# Latinhyper: Latin Hypercube Sampling In FME: A Flexible Modelling Environment for Inverse Modelling, Sensitivity, Identifiability and Monte Carlo Analysis

## Description

Generates random parameter sets using a latin hypercube sampling algorithm.

## Usage

 `1` ```Latinhyper(parRange, num) ```

## Arguments

 `parRange ` the range (min, max) of the parameters, a matrix or a data.frame with one row for each parameter, and two columns with the minimum (1st) and maximum (2nd) column. `num ` the number of random parameter sets to generate.

## Details

In the latin hypercube sampling, the space for each parameter is subdivided into `num` equally-sized segments and one parameter value in each of the segments drawn randomly.

## Value

a matrix with one row for each generated parameter set, and one column per parameter.

## Note

The latin hypercube distributed parameter sets give better coverage in parameter space than the uniform random design (`Unif`). It is a reasonable choice in case the number of parameter sets is limited.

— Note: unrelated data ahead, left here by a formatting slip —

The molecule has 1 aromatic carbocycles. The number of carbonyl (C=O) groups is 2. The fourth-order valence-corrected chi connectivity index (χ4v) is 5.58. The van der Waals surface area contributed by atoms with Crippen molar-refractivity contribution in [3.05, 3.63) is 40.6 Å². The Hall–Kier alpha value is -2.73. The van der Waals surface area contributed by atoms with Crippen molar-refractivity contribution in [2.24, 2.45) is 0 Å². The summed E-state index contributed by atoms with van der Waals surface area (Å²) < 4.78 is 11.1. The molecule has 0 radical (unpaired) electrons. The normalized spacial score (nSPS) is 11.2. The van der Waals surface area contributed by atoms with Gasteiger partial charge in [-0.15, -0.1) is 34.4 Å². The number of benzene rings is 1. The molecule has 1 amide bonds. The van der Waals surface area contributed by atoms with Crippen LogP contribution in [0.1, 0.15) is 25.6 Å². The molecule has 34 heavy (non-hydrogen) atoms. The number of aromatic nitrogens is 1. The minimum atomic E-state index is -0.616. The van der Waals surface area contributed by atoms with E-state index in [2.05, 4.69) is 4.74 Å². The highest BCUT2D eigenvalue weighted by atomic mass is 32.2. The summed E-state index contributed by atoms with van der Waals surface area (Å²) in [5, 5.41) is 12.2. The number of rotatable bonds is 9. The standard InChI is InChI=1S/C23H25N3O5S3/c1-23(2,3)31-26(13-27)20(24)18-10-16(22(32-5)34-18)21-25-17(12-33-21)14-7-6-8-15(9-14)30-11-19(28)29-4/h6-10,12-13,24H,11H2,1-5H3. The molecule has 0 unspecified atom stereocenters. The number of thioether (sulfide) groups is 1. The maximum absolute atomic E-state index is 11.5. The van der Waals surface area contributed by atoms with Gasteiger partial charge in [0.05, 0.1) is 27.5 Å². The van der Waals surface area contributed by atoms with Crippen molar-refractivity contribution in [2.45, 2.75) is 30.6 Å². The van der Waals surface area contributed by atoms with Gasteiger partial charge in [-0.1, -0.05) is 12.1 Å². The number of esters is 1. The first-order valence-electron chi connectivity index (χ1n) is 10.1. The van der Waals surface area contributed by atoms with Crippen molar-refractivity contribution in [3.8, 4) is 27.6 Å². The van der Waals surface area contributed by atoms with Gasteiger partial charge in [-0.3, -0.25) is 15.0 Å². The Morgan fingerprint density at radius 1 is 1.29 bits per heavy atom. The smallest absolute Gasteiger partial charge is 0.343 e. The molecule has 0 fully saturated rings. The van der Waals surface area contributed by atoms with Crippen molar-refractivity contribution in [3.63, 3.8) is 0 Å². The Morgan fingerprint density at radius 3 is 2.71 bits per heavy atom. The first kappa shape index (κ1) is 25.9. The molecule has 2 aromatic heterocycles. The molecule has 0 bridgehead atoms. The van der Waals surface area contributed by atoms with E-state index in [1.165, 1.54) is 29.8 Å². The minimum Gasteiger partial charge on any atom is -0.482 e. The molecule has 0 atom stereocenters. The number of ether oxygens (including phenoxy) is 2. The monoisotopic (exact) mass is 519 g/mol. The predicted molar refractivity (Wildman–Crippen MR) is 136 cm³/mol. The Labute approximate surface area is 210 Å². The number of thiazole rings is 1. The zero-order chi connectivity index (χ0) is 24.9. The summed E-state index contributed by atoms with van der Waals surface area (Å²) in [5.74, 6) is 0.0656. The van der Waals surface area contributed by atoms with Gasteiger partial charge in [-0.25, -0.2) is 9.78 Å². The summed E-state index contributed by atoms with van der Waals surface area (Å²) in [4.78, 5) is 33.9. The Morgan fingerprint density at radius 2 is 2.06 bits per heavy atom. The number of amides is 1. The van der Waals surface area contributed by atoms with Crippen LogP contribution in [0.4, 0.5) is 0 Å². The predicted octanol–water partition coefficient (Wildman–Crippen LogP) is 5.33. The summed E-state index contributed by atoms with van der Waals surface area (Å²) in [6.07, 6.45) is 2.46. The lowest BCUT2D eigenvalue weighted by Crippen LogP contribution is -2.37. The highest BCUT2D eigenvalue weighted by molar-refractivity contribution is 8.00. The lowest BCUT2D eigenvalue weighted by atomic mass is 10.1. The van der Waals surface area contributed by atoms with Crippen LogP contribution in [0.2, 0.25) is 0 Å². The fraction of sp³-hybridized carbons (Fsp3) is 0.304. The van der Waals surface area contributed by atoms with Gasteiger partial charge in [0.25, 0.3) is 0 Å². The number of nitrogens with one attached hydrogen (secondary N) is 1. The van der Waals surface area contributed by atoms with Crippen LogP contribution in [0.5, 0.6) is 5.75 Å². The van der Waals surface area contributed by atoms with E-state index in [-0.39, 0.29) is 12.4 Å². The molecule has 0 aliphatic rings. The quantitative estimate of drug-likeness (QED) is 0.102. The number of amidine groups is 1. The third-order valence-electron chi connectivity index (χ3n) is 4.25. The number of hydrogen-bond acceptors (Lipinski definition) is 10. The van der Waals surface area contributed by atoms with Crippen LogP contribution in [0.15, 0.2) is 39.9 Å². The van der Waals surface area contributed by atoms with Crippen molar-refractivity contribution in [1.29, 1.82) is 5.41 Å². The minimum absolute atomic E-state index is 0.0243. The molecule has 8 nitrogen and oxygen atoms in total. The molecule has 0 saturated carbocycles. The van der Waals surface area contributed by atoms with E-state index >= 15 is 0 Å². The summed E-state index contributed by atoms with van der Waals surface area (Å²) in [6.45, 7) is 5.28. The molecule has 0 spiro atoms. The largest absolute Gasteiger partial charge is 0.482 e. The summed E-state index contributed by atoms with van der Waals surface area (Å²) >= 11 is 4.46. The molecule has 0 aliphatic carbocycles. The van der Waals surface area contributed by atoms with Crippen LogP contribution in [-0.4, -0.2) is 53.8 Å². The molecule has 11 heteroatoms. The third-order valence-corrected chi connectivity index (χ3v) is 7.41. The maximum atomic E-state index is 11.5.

## Author(s)

Karline Soetaert <[email protected]>

## References

Press, W. H., Teukolsky, S. A., Vetterling, W. T. and Flannery, B. P. (2007) Numerical Recipes in C. Cambridge University Press.

`Norm` for (multi)normally distributed random parameter sets.

`Unif` for uniformly distributed random parameter sets.

`Grid` to generate random parameter sets arranged on a regular grid.

## Examples

 ```1 2 3 4 5 6``` ```## 4 parameters parRange <- data.frame(min = c(0, 1, 2, 3), max = c(10, 9, 8, 7)) rownames(parRange) <- c("par1", "par2", "par3", "par4") ## Latin hypercube pairs(Latinhyper(parRange, 100), main = "Latin hypercube") ```

FME documentation built on May 31, 2017, 5:05 a.m.